From the magnificence of Seville’s Moorish palaces to the dramatic landscapes of the Sierra Nevada, Andalucía totally enthralled Europe travel experts, Pippa and Hannah. Yet, it was the tiny ancient Spanish town of Ronda, perched precariously above El Tajo gorge that really stole their hearts.
Whilst staying at the distinctly luxurious Finca Cortesin in Estepona, we decided to take a road trip up to the rarely mentioned, acutely Spanish town of Ronda, a firm favourite with locals for its colourful reputation in Spanish folklore and mystic past. As we waved goodbye to the gentle breeze and lapping waves of the Costa del Sol, the epic Serrania de Ronda Mountains loomed up in front of us and we began to ascend the long and windy road to Ronda.
Approximately an hour from Marbella or an hour and a half from Malaga, the drive up to Ronda offers some of the best views in Southern Spain, right over the rolling mountains and stunning coastline. The roads in Andalucía are clean, quiet and easy to navigate, making it an ideal destination for a self-drive holiday. However if driving isn’t your thing, private transfers or chopper trips can easily be arranged.
A culturally rich and beautiful town, Ronda was first established in the 6th Century BC and is one of Spain’s oldest settlements. Both Roman and Moorish influence is reflected in its tiny enclave of streets and magnificent mosques and palaces, along with the truly impressive Puente Nuevo Bridge, a stunning viaduct style pass towering over the canyon. In addition to its old world architectural charm, Ronda boasts stunning views over the almost totally untouched El Tajo gorge and surrounding Serrania de Ronda Mountain Range.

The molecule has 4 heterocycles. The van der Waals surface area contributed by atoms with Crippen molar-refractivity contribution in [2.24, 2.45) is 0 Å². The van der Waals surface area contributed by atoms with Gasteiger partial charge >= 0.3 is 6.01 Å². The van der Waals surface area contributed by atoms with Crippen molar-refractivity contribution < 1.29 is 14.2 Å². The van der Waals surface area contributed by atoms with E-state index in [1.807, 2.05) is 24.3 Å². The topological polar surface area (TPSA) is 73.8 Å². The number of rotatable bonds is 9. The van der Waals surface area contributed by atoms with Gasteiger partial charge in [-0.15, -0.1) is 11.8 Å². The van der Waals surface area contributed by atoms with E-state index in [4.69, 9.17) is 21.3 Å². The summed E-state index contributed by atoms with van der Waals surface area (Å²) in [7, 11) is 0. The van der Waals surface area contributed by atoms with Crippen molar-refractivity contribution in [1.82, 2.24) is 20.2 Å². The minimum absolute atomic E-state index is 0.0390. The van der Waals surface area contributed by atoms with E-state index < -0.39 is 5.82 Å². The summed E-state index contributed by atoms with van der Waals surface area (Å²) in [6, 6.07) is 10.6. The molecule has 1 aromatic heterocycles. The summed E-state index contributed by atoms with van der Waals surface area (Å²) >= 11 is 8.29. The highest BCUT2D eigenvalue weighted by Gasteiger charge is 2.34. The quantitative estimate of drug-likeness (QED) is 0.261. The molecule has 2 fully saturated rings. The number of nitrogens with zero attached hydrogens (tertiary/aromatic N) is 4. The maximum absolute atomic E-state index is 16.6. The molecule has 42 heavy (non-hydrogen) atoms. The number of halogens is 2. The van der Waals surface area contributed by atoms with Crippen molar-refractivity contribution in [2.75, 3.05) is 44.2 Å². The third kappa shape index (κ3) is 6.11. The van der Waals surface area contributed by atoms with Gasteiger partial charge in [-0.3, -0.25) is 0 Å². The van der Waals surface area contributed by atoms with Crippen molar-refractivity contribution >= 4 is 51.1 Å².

Within the maze of tiny streets, it is easy to spend hours perusing the collection of quirky boutiques, galleries and tiny souvenir shops lining these ancient paths. You will also find stall holders dotted around the town, selling homemade pottery to hand painted oil canvases, most depicting the stunning views or impressive bridge.
If tapas and fabulous wine is your thing (and quite frankly whose isn’t it?) then Ronda has an abundance of restaurants and bars, from local joints to fine dining with a view. There are plenty of lovely lunch stops to round off this delightful day trip to one of Spain’s most culturally significant spots. On your way home, why not stop off at La Cueva del Gato (the cat’s cave) for a post sightseeing dip in this picture perfect river pool, a truly magical and refreshing end to a day in Ronda.
Ronda can be easily reached by guests staying in either Finca Cortesin or Marbella Club, both situated along the Costa del Sol. A private car and tour guide can be arranged and your Travel Consultant can recommend fabulous lunch spots in Ronda.